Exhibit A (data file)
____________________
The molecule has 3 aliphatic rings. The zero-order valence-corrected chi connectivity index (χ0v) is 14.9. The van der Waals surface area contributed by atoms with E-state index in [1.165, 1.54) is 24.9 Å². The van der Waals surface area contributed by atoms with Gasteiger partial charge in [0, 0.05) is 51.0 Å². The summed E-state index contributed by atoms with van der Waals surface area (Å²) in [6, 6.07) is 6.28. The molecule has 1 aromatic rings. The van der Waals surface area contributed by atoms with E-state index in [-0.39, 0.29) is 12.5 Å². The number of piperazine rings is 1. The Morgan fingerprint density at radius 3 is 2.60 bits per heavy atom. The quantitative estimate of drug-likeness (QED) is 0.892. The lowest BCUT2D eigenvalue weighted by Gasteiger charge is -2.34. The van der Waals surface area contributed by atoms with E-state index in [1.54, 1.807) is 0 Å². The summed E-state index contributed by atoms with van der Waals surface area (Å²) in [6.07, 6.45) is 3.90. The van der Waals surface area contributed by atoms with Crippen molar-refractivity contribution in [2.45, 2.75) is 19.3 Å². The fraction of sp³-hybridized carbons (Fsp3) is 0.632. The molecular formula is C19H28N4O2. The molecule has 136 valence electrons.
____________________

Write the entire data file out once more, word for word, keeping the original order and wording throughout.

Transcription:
The molecule has 3 aliphatic rings. The zero-order valence-corrected chi connectivity index (χ0v) is 14.9. The van der Waals surface area contributed by atoms with E-state index in [1.165, 1.54) is 24.9 Å². The van der Waals surface area contributed by atoms with Gasteiger partial charge in [0, 0.05) is 51.0 Å². The summed E-state index contributed by atoms with van der Waals surface area (Å²) in [6, 6.07) is 6.28. The molecule has 1 aromatic rings. The van der Waals surface area contributed by atoms with E-state index in [-0.39, 0.29) is 12.5 Å². The number of piperazine rings is 1. The Morgan fingerprint density at radius 3 is 2.60 bits per heavy atom. The quantitative estimate of drug-likeness (QED) is 0.892. The lowest BCUT2D eigenvalue weighted by Gasteiger charge is -2.34. The van der Waals surface area contributed by atoms with E-state index in [1.54, 1.807) is 0 Å². The summed E-state index contributed by atoms with van der Waals surface area (Å²) in [6.07, 6.45) is 3.90. The van der Waals surface area contributed by atoms with Crippen molar-refractivity contribution in [2.45, 2.75) is 19.3 Å². The fraction of sp³-hybridized carbons (Fsp3) is 0.632. The molecular formula is C19H28N4O2. The molecule has 136 valence electrons.